2. Eye poking - This one may be a little more difficult, but when you consider that the purpose of the MMA rules is to avoid injury even at the expense of a less exciting fight, it becomes clear that fighters should have to modify training to avoid eye pokes. How can a fighter train to avoid eye pokes? It's simple: never have an open hand near your opponents face. I can't think of a single eyepoke that occurred during a grappling exchange, which is perhaps odd. But again, if the purpose of "NAC 467.7962 Acts constituting fouls" is to protect fighters, the rules should be enforced strictly. This one is especially crazy considering the seriousness of the foul: Burns/Anthony Johnson and now Bisping/Belcher were horrific, and potentially career ending. Obviously accidents from a closed fist/glove can happen (Belfort/Couture 2) but that's unavoidable. An open hand during striking exchanges? Completely modifiable through training.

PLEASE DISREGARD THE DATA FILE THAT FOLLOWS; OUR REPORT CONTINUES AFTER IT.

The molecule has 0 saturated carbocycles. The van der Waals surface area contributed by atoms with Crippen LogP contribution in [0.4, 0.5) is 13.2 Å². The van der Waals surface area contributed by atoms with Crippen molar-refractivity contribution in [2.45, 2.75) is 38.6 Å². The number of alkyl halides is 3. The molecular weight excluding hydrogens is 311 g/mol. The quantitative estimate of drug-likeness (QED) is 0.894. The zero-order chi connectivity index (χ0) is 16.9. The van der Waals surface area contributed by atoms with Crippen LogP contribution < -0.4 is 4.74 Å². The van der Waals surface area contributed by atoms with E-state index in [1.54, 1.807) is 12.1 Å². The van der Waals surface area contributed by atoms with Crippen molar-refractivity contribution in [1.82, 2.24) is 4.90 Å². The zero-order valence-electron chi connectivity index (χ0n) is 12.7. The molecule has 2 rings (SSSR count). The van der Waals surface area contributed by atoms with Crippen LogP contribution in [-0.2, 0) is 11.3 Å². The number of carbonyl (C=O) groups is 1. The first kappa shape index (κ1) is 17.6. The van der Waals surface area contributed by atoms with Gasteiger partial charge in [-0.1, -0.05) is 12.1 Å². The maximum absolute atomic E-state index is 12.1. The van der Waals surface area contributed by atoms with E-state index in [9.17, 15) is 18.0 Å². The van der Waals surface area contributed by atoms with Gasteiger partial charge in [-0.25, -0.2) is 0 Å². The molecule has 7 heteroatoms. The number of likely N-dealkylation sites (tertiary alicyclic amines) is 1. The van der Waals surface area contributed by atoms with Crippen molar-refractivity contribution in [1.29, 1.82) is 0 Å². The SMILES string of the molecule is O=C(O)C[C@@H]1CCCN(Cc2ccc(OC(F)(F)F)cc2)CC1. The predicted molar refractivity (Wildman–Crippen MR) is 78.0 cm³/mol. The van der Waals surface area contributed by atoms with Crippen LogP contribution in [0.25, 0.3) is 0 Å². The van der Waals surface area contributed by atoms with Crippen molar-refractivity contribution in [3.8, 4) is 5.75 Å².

3. Groin shots - This is less clear cut, because the in-step kick so often lands where it shouldn't just due to the frenetic positioning in a fight. However, knees to the groin are less forgiving: if you are clinched or throwing a knee at standing, you should have the wherewithal to avoid the groin. Maybe give a one shot warning, with the second resulting in a point deduction. The fighter who is throwing the shots should modify their attack to avoid the groin after the first warning and not continue to throw. Now, you may have fighters who overemphasive a light strike or fake it (Hughes/GSP II comes to mind on the 2nd strike), but that's what instant replay is for. Fighters who game the system (Koscheck) should be penalized as well.